Carey, Henry (1596-1661) (DNB00)
CAREY, HENRY, second Earl of Monmouth (1596–1661), translator, eldest son of Robert Carey, first earl [q. v.], by Elizabeth, daughter of Sir Hugh Trevannion of Trigg Minor, Cornwall, and widow of Sir Henry Widdrinton of Swynburne Magna, Northumberland(?), was born at Denham, Buckinghamshire, in January 1595-6. He appears to have spent his childhood at the various places of residence which his father occupied from time to time on the boarders [see Carey, Robert, first Earl of Monmouth], but after the death of Queen Elizabeth he lived in the atmosphere of the court. He entered as a fellow commoner at Exeter College, Oxford, during Lent term 1611, and took the B.A. degree in February 1613. He spent the next three years in travelling on the continent and in acquiring that knowledge of foreign languages for which he became afterwards so distinguished. Returning to England during the autumn of 1616 he was one of twenty-six personages—and the only one of the number whose father was not a nobleman—who were made knights of the Bath in November of that year on the occasion of Charles being created prince of Wales. He showed no inclination for the life of a courtier, and his parents busied themselves during the next year or two in making for their son some advantageous alliance. After feebly objecting to more than one of the proposals, he was at last married in 1620 to Martha, eldest daughter of Sir Lionel Cranfield, who eventually became earl of Middlesex and lord treasurer of England. From this time he seems to have lived in retirement among his books in the country. His fathers death in 1639 and his consequent succession to the earldom made little change in his habits. Only once does he appear to have come forward to take part in the conflicts of the turbulent times, when he spoke in the House of Lords in June 1641 on the bill for depriving the bishops of their seats in parliament. When Charles I issued the famous declaration and profession in June 1642, Monmouth's name appears among the signatures, but from this time he retired from all political life, and henceforth till his death he was busily engaged in translating various works from the Italian and French, and letting the world go by him as if he had no interest in its concerns. The truth is that he had inherited none of the immense physical vigour and energy of his father and grandfather, and if he had any ambition there is no evidence to show that his abilities were at all more than respectable. Walpole's judgment upon him is probably correct: `Though there are several large volumes translated by him, we have scarce anything of his own composition, and are as little acquainted with his character as with his genius,' His earliest published work was "Romulus and Tarquin, or de Principe et Tyranno,' translated from the Italian of the Marquis Valezzi (12mo, 1637). His latest was the `History of Venice,' by Paul Paruta, folio, 1658. He was engaged in translating Giraldo Piorato's `History of France' at the time of his death, which occurred at Rickmansworth in Hertfordshire, 13 June 1661.He had a family of ten children, two sons and eight daughters. Of the sons, Lionel, the elder was slain at the battle of Marston Moor in 1644, and was unmarried; the younger Henry, fell a victim to the smallpox in 1649, leaving one son behind him, who died in May 1653, and who was the last heir to the earldom. His lordhip's only brother, Thomas, had died without male issue, 9 April 1634.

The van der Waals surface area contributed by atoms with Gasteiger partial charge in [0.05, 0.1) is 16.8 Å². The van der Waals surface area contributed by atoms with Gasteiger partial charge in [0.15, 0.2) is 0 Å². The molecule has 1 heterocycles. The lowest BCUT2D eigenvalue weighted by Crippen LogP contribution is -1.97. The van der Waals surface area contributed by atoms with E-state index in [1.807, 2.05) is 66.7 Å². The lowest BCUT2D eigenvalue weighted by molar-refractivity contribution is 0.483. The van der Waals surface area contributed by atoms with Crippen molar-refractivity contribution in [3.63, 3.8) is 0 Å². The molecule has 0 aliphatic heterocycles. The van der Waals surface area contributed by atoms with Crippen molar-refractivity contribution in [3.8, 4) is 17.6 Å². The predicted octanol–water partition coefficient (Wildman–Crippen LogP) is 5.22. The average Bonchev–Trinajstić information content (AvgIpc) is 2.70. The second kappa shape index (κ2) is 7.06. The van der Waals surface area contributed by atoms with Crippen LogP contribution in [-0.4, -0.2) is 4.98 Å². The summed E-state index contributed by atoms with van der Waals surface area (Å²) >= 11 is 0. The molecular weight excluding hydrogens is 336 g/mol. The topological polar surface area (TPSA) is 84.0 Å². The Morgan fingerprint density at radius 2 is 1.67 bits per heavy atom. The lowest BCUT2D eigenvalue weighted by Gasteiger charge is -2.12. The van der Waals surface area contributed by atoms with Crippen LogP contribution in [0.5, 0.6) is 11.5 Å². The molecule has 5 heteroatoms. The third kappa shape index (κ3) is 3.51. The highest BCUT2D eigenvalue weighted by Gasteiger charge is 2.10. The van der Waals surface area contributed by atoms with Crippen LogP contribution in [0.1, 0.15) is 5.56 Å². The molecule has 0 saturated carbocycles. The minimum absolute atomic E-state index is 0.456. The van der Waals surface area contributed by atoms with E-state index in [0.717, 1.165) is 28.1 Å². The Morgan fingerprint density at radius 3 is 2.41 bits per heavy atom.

[Memoirs of Robert Carey, Earl of Monmouth, written by himself; Bank’s Dormant and Extinct Baronage, 4to. 1509, iii. 519 seq.; Birch’s Court and Times of James I, ii. 149, 156, &c.; Walpole's Royal and Noble Author!; Wood's Athenæ Oxon. (Bliss), (the last two works contain long lists of his lordship's printed works); Colonel Chester's Westminster Abbey Registers.]